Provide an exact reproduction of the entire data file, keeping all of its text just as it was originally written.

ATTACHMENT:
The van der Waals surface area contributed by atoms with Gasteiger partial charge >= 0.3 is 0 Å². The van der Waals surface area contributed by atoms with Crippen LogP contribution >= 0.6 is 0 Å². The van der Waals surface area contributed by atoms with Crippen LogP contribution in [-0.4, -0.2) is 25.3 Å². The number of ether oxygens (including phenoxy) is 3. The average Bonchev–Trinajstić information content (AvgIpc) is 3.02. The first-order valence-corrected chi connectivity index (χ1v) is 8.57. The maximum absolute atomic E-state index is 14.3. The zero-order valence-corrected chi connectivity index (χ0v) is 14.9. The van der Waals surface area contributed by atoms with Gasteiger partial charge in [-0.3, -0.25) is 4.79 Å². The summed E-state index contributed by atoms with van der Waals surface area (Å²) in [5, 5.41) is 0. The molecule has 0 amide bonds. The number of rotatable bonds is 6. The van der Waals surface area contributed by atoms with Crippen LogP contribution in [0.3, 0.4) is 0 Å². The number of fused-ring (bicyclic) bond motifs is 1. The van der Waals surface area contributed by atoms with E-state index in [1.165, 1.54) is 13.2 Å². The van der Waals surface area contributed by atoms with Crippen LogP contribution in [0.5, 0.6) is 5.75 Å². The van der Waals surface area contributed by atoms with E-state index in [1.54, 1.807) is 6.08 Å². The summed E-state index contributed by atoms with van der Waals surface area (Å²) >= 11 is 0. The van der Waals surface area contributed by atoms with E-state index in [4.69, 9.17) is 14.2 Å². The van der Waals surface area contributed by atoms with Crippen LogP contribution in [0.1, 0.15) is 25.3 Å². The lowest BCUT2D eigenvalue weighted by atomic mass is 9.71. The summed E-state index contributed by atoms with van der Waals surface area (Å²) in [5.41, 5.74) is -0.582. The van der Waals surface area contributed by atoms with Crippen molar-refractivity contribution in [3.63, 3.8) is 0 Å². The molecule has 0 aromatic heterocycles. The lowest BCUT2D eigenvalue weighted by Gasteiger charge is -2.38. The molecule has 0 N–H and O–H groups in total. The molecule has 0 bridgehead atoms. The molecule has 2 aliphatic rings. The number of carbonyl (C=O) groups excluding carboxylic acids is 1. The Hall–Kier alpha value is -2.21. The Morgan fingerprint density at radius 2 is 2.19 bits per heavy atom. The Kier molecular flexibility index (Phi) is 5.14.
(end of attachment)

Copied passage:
The van der Waals surface area contributed by atoms with Gasteiger partial charge >= 0.3 is 0 Å². The van der Waals surface area contributed by atoms with Crippen LogP contribution >= 0.6 is 0 Å². The van der Waals surface area contributed by atoms with Crippen LogP contribution in [-0.4, -0.2) is 25.3 Å². The number of ether oxygens (including phenoxy) is 3. The average Bonchev–Trinajstić information content (AvgIpc) is 3.02. The first-order valence-corrected chi connectivity index (χ1v) is 8.57. The maximum absolute atomic E-state index is 14.3. The zero-order valence-corrected chi connectivity index (χ0v) is 14.9. The van der Waals surface area contributed by atoms with Gasteiger partial charge in [-0.3, -0.25) is 4.79 Å². The summed E-state index contributed by atoms with van der Waals surface area (Å²) in [5, 5.41) is 0. The molecule has 0 amide bonds. The number of rotatable bonds is 6. The van der Waals surface area contributed by atoms with Crippen LogP contribution in [0.3, 0.4) is 0 Å². The number of fused-ring (bicyclic) bond motifs is 1. The van der Waals surface area contributed by atoms with E-state index in [1.165, 1.54) is 13.2 Å². The van der Waals surface area contributed by atoms with Crippen LogP contribution in [0.5, 0.6) is 5.75 Å². The van der Waals surface area contributed by atoms with E-state index in [1.54, 1.807) is 6.08 Å². The summed E-state index contributed by atoms with van der Waals surface area (Å²) >= 11 is 0. The van der Waals surface area contributed by atoms with E-state index in [4.69, 9.17) is 14.2 Å². The van der Waals surface area contributed by atoms with Crippen LogP contribution in [0.1, 0.15) is 25.3 Å². The lowest BCUT2D eigenvalue weighted by atomic mass is 9.71. The summed E-state index contributed by atoms with van der Waals surface area (Å²) in [5.41, 5.74) is -0.582. The van der Waals surface area contributed by atoms with Crippen molar-refractivity contribution in [3.63, 3.8) is 0 Å². The molecule has 0 aromatic heterocycles. The lowest BCUT2D eigenvalue weighted by Gasteiger charge is -2.38. The molecule has 0 N–H and O–H groups in total. The molecule has 0 bridgehead atoms. The molecule has 2 aliphatic rings. The number of carbonyl (C=O) groups excluding carboxylic acids is 1. The Hall–Kier alpha value is -2.21. The Morgan fingerprint density at radius 2 is 2.19 bits per heavy atom. The Kier molecular flexibility index (Phi) is 5.14.